Posted On Sunday, September 20, 2009 7:28 AM

AOP can save you tons of repetitive code

Lately I played around a bit with Aspect Oriented Programming, especially with PostSharp and the ValidationAspects library that sits on top of it. I wanted to see how I could reduce the amount of infrastructural code like e.g. value-checking, which is highly repetitive and error-prone. I must say, I was impressed of what can be achieved...

Posted On Tuesday, September 15, 2009 6:41 AM

Lazy loading, Inheritance, and Persistence ignorance (part 1.5)

A few days ago, I talked about a problem, that using an ORM like NHibernate could bring, when there's inheritance and lazy loading around. Unfortunately, the example in this post turned out to be somewhat unclear, giving the impression that type casting issues are relevant in some way. This is a short follow-up with another example, that hopefully underpins my arguments a bit more precisely.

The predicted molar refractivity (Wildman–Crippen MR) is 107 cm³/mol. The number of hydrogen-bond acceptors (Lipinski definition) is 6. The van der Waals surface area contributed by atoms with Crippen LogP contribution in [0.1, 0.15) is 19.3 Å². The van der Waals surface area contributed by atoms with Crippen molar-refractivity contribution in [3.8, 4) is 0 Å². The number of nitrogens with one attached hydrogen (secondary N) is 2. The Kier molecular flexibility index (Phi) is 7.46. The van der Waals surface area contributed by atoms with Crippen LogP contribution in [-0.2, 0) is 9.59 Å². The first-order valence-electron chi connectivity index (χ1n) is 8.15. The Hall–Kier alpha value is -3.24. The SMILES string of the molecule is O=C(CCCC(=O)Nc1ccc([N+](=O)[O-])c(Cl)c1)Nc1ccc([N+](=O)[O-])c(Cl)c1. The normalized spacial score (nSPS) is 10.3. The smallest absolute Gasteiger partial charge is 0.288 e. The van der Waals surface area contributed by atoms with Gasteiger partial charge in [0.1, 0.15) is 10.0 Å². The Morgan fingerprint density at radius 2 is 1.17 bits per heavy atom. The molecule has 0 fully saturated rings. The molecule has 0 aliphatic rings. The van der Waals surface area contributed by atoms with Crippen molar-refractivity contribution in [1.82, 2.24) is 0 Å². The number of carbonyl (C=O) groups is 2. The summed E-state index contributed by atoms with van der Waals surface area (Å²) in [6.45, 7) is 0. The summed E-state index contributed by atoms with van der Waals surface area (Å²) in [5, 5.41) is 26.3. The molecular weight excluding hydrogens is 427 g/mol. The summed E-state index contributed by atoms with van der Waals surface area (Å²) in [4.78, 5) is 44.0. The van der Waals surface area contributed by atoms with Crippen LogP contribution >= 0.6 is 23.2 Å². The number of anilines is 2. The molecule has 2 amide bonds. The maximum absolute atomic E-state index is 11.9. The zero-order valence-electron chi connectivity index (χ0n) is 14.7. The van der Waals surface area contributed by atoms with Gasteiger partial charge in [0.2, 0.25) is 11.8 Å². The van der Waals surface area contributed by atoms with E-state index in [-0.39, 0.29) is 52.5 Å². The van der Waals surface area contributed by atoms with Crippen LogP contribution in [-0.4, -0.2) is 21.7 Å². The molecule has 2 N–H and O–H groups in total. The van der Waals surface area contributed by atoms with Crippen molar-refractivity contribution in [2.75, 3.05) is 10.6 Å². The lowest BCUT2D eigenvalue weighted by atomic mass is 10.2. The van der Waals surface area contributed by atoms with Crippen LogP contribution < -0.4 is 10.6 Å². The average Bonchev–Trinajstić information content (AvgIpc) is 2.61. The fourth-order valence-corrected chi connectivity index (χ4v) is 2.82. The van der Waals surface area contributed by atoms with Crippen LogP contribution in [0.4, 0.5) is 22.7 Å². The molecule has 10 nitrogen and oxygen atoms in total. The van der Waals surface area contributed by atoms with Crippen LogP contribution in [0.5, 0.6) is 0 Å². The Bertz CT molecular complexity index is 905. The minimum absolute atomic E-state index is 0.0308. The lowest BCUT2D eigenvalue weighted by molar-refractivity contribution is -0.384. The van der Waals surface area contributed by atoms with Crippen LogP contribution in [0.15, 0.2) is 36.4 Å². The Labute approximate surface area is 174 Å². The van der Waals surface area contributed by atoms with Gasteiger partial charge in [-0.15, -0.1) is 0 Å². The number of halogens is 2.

Posted On Thursday, September 10, 2009 7:53 AM

Lazy loading, Inheritance, and Persistence ignorance (part 1)

Recently, I came across a problem with NHibernate (and ORMs in general), lazy loading, and polymorphism. Initially I thought it to be just another one of these fancy technical details that one has to deal with all the time. But now I consider it to be a 'real' problem that can question our entire approach to architectural layering.

Posted On Sunday, September 6, 2009 8:07 PM

The silver bullet of software architecture ?
Stumbled across a funny video this morning: An Introduction to the Lego Software Process from Thomas Hansen on Vimeo. This video is taken from the website The Lego Software Process, which states further: "For far too long Software Developers have been living in the stone age. The Lego Process proposes a Modular design. This makes you 20 times as productive. In addition it also makes maintenance a breeze, bugs vanish and security a commodity. Imagine; 20x Productivity No Maintenance Problems And Zero ......

Posted On Monday, August 24, 2009 12:58 PM